Historic discovery: NASA finds a Solar system with SEVEN Earth-like planets

Astronomers have detected SEVEN Earth-like planets orbiting a star called Trappist-1. According to scientists, all seven planets are very similar to Earth and have oceans of liquid water on their surface. Three of the alien worlds are so perfect that scientists say LIFE may have already evolved on them.


NASA has just announced a historic discovery as Astronomers have found a star system with seven Earth-like planets. Scientists may have finally found a star system in which we’ll have our FIRST contact with extraterrestrial life.

The Seven Earth-like planets have been found orbiting a nearby dwarf star called ‘Trappist-1’, and ALL of them have WATER—a key component for life—on their surface.

In fact, three of the alien worlds are so perfect that scientists say LIFE may have already evolved on them.



Astronomers say that the planets are positioned so close to one another, that they are located within a space five times smaller than the distance from Mercury to our sun

According to scientists, we will find out whether or not there is life on any of the planets within the next ten years, as astronomers boast ‘this is just the beginning’.

This discovery is unprecedented since no other solar system has ever been found to have such a large number of Earth-like planets.

Astronomers say that all of the planets orbiting Trappist-1 have a rocky composition just as our world, and are nearly the same size. Furthermore, astronomers say that six out of the seven planets have surface temperatures which range between 0-100 degrees celsius.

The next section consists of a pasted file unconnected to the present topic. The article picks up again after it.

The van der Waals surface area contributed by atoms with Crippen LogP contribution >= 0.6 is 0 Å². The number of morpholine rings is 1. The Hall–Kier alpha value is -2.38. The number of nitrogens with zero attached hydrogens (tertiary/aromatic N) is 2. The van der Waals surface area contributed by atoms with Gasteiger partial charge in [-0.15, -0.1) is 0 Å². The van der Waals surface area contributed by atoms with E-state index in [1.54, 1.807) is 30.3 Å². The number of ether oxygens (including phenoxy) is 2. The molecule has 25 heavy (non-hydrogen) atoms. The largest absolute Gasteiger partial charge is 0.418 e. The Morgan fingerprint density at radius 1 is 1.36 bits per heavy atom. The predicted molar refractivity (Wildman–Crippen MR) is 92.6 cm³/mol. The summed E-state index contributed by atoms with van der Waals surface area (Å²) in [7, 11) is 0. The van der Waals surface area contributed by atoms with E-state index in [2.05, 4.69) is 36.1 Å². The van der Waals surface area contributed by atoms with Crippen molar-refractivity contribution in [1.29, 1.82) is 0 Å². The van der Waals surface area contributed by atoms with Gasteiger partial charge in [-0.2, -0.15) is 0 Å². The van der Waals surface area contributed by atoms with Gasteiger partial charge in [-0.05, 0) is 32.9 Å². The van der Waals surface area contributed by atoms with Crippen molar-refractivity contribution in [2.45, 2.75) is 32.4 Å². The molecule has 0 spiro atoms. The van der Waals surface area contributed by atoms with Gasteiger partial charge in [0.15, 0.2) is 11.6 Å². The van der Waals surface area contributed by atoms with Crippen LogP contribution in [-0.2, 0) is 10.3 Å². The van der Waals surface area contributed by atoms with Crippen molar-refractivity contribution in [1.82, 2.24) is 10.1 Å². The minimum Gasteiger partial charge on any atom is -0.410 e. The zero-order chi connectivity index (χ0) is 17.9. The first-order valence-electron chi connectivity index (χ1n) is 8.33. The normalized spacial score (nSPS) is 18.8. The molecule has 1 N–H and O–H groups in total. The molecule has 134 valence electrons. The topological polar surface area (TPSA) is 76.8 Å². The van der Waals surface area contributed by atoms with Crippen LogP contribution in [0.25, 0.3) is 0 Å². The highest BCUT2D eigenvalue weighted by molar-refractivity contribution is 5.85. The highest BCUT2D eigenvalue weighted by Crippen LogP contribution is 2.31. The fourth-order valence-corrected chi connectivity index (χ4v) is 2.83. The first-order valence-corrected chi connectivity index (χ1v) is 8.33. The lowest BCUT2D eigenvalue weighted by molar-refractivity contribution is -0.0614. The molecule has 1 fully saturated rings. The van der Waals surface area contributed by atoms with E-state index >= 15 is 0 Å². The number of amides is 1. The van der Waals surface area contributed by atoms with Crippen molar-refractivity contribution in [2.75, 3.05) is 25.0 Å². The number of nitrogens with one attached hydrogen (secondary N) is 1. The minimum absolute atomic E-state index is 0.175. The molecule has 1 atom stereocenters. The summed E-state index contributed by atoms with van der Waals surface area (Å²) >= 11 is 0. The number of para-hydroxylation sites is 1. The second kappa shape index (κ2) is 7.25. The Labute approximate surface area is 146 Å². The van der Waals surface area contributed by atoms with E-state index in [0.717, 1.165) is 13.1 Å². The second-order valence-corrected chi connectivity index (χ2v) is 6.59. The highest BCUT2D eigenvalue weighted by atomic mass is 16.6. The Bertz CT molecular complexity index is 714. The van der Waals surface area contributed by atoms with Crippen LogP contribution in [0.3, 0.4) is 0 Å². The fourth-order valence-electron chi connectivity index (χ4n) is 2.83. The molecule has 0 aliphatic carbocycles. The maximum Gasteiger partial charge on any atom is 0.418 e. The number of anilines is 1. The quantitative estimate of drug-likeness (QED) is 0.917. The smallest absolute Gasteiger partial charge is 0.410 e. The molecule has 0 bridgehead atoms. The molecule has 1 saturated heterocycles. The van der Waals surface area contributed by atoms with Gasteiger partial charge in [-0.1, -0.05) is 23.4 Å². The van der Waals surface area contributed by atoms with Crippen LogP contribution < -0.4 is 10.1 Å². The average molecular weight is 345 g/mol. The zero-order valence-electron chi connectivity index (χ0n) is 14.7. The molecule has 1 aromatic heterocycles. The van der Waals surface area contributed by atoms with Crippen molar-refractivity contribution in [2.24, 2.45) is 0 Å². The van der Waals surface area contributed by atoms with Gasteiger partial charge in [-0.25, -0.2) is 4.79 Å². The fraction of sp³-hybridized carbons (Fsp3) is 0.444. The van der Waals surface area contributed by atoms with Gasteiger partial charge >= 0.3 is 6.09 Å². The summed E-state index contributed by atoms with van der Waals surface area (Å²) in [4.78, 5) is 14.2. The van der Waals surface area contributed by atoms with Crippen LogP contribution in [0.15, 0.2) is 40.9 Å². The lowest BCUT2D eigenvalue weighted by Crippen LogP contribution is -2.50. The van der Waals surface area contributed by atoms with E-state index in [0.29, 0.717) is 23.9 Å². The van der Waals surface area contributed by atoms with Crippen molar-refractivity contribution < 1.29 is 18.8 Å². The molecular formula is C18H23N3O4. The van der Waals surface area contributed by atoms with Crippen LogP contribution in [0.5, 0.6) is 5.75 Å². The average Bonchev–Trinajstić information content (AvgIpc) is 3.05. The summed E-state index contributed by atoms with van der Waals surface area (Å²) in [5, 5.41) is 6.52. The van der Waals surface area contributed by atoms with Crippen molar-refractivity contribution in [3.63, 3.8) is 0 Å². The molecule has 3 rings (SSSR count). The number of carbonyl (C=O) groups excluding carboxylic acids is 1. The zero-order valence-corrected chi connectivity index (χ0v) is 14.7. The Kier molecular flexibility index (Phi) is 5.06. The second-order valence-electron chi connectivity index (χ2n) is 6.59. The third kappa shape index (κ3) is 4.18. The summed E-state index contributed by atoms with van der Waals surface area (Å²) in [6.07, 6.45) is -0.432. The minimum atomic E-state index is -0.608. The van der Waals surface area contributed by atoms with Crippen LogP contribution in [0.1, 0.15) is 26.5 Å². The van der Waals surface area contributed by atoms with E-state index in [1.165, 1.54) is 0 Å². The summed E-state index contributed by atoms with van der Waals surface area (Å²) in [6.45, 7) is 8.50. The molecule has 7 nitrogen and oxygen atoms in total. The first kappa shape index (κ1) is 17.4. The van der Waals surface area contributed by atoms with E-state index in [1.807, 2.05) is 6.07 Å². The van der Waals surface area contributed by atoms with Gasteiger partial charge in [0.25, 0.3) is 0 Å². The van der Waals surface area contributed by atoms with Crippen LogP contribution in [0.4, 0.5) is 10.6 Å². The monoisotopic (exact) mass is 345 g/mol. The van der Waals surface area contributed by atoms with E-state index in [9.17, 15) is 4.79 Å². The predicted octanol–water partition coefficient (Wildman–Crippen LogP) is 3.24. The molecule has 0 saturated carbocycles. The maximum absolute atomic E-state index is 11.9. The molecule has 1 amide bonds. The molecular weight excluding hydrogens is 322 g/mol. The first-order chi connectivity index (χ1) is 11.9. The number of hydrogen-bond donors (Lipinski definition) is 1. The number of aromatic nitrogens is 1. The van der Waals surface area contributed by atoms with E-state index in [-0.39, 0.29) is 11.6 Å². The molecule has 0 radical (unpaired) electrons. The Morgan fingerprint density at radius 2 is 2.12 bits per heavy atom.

According to reports, TRAPPIST-1 barely classifies as a star at half the temperature and a tenth the mass of our sun. It is a red, dim star and is just a bit larger than Jupiter.

“I think we’ve made a crucial step towards finding if there is life out there,” said Amaury Triaud, one of the study authors and an astronomer at the University of Cambridge. “I don’t think anytime before we had the right planets to discover and find out if there was (life). Here, if life managed to thrive and releases gasses similar to what we have on Earth, we will know.”

Scientists say that these conditions give the planets—located 39 light years from Earth— vital atmospheric composition in order to host life as we know it.

“This is the most exciting result I have seen in the 14 years of Spitzer operations,” said Sean Carey, manager of NASA’s Spitzer Science Center at Caltech/IPAC in Pasadena, California. “Spitzer will follow up in the fall to further refine our understanding of these planets so that the James Webb Space Telescope can follow up. More observations of the system are sure to reveal more secrets.”

The most important thing is that experts believe that three of these planets—located in the star’s habitable zone—probably have oceans just like those on Earth, with life evolving on them already.

The study’s lead author Michaël Gillon of the STAR Institute at the University of Liège in Belgium was delighted with the results: “It’s a surprising planetary system, not only because we have found so many planets, but because they are all strikingly similar in size to the Earth.”

“We now have seven planets that we can study in detail for life, and this is something we are already doing, people will hear more and more about this system in the coming months and years.”

All of the planets—labelled 1b-1h—orbiting Trappist-1 were found using the ‘transit’ method: When the orbit and characteristics of the planets are measured as they transit in front of their star, causing it to dim. Both space-based and Earth-based satellites were used to make the discovery.

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